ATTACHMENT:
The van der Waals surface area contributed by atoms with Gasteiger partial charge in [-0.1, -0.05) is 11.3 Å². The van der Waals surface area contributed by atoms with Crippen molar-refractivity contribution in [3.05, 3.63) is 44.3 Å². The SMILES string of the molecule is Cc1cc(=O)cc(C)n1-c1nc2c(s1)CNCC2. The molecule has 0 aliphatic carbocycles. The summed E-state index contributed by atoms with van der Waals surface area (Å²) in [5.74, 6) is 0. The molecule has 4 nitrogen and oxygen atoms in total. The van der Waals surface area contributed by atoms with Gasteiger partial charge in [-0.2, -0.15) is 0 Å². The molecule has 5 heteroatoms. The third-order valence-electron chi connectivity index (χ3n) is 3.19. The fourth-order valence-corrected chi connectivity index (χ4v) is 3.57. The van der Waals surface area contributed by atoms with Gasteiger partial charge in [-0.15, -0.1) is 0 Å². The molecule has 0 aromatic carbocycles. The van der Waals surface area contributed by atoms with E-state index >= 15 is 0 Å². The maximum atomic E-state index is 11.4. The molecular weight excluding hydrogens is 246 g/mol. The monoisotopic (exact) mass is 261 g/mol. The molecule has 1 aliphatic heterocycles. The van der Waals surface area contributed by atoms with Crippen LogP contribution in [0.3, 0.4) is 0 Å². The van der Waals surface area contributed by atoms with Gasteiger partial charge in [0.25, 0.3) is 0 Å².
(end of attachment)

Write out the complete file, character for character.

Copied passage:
The van der Waals surface area contributed by atoms with Gasteiger partial charge in [-0.1, -0.05) is 11.3 Å². The van der Waals surface area contributed by atoms with Crippen molar-refractivity contribution in [3.05, 3.63) is 44.3 Å². The SMILES string of the molecule is Cc1cc(=O)cc(C)n1-c1nc2c(s1)CNCC2. The molecule has 0 aliphatic carbocycles. The summed E-state index contributed by atoms with van der Waals surface area (Å²) in [5.74, 6) is 0. The molecule has 4 nitrogen and oxygen atoms in total. The van der Waals surface area contributed by atoms with Gasteiger partial charge in [-0.2, -0.15) is 0 Å². The molecule has 5 heteroatoms. The third-order valence-electron chi connectivity index (χ3n) is 3.19. The fourth-order valence-corrected chi connectivity index (χ4v) is 3.57. The van der Waals surface area contributed by atoms with Gasteiger partial charge in [-0.15, -0.1) is 0 Å². The molecule has 0 aromatic carbocycles. The van der Waals surface area contributed by atoms with E-state index >= 15 is 0 Å². The maximum atomic E-state index is 11.4. The molecular weight excluding hydrogens is 246 g/mol. The monoisotopic (exact) mass is 261 g/mol. The molecule has 1 aliphatic heterocycles. The van der Waals surface area contributed by atoms with Crippen LogP contribution in [0.3, 0.4) is 0 Å². The van der Waals surface area contributed by atoms with Gasteiger partial charge in [0.25, 0.3) is 0 Å².